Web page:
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Thread: My Tips @n Toy and Collectables Photography

  1. #41

    Default Re: My Tips @n Toy and Collectables Photography

    TIPS - How to Determine the Total Number of Shutter Count on Your Camera Using Photoshop

    Need to find out how many photos you've taken with your camera? This information tells you how much usage the camera has actually had (especially if you intend to sell your camera).

    The shutter is a precision device (usually electronic mechanical) that allows light to pass for a determined period of time for exposure of the camera sensor to light to capture an image. The shutter unit has a limited mechanical shelve-life before it has to be replaced

    To check the Shutter Count, open your RAW file in Photoshop. From Photoshop File menu, select File Info...



    This will open up the file information window below. Select the Advanced tab and expand Schema (http://ns.adobe.com/exif/1.0/aux])







    Look for aux:ImageNumber: - this is the number of shutter count of your camera ! This number gets incremented by 1 every time to take a new photo.
    Last edited by DM101; 23rd October 2013 at 08:30 PM.

  2. #42

    Default Re: My Tips @n Toy and Collectables Photography

    are all those equipments needed or not necessarily?
    http://www.flickr.com/zackdeth/

  3. #43

    Default Re: My Tips @n Toy and Collectables Photography

    Quote Originally Posted by zackdeth View Post
    are all those equipments needed or not necessarily?
    These are the basic equipment required, the rest are optional

    Part 2 - The Camera and Accessories
    Part 3 - The Lightings and Support

  4. #44

    Default Re: My Tips @n Toy and Collectables Photography

    i see....

    i am into toy photography too.just waiting to save up for a DSLR to start proper!
    http://www.flickr.com/zackdeth/

  5. #45

    Default Re: My Tips @n Toy and Collectables Photography

    TIPS - Shooting Top-Down - Top View (Part 1)

    Sometimes the top view of a tank or vechicle shows some more details of the subject - which could be interesting i.e. interior details not available from side or front/back views etc.

    To shoot TOP-DOWN, you'll need a Camera Tripod that could be adjusted at 90 degreses as shown below



    Next setup the subject as follows :

    NOTE: Make sure the camera or any accessories etc. are secured and the Tripod well balanced or else it would drop onto the subject below !



    (The Micro Lens @ 85mm may not be "usable" if your subject is large - it so switch to a 50mm lens or smaller if requires)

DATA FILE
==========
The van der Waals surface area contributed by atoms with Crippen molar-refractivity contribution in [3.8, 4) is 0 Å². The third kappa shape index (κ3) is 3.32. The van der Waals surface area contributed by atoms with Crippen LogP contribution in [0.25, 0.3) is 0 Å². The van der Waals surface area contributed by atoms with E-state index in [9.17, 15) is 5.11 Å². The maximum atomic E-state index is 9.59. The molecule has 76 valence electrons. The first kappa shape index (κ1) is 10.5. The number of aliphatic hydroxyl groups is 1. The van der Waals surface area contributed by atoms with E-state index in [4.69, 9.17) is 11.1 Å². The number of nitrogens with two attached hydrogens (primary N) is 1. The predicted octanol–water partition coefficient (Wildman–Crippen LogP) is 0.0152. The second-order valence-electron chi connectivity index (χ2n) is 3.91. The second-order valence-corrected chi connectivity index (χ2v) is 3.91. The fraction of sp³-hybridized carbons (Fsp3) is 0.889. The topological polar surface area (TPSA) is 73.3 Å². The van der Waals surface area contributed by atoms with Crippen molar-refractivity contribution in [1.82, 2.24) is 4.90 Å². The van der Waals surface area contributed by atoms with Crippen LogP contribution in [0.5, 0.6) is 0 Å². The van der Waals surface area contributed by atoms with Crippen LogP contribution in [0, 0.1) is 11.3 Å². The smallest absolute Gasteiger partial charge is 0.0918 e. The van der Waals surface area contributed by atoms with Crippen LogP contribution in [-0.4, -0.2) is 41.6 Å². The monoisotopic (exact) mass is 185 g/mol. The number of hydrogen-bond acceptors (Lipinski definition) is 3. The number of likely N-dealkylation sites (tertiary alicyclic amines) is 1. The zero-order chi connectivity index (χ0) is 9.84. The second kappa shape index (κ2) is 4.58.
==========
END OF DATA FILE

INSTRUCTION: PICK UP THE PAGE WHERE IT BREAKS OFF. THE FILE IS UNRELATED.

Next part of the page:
Below are some examples - cool right ?




    Last edited by DM101; 22nd October 2014 at 07:45 PM.

  6. #46

    Default Re: My Tips @n Toy and Collectables Photography

    TIPS - Does the PHILIPS BULBS Flicker?

    I had been asked if the PHILIPS BULBS I used flicker.



    Fluorescent lamp is a low pressure mercury-vapor gas-discharge lamp that uses fluorescence to produce visible light. Some fluorescent lamps operated at the power supply frequency (50 or 60 Hz) can also produce flicker - which may pose problems for photography in inconsistent exposure.

    I did some testing at different shutter speeds (1/400, 1/250, 1/125 and 1/30) in a series of shots (NO FLASH used at all - only the lamps and one LED front ligthing)



    The images looks consistent - from what I see no flickering

    Here's the final image after some quick post-processing....


  7. #47

    Default Re: My Tips @n Toy and Collectables Photography

    TIPS - NIKON DG-2 EyePiece Magnifier - Does it Work ?

    As I shoot miniatures close-up, I got this NIKON DG-2 Eyepiece Magnifier which I thought could help me see and thus focus better since it provides 2x magnification.



    Well, the fine print is it only "magnifies the central area of the finder image" !


    1. As illustrated below example, it is not useful as I cannot see the whole subject up-close, only the central area is magnified and anything outide this central region will look very "fuzzy" and "distorted" with the DG-2 attached. It is hard getting the whole subject focused other than by trial and error (Depth of Field).

    2. The DG-2 can be flipped for the photographer to see the original viewfinder though but may scratch spectacles if you are not careful (as the housing is made of metal) - for those wearing glasses just take note.

    3. The DG-2 has built in adjustable diopter correction system for those who wear eyeglasses to correct their vision



    My verdict on DG-2 for use in miniatures focusing - well, you can do WITHOUT this piece !

    DG-2 you will be staying "cold-storaged" my dry cabinet shelf in a long time to come
    Last edited by DM101; 29th December 2013 at 07:14 PM.

  8. #48

    Default Re: My Tips @n Toy and Collectables Photography

    TIPS - How to Focus Miniatures WITHOUT Using the NIKON DG-2

    In my earlier post, I had tested the NIKON DG-2 Eyepiece Magnifier does NOT suit or help me in focusing Miniatures.

    Well this is a trick I experimented and it seems to work - all you need is a bottle with some running text !





    Next (with camera on MANUAL focus) adjust the focusing until you can see all the text are SHARP and CLEAR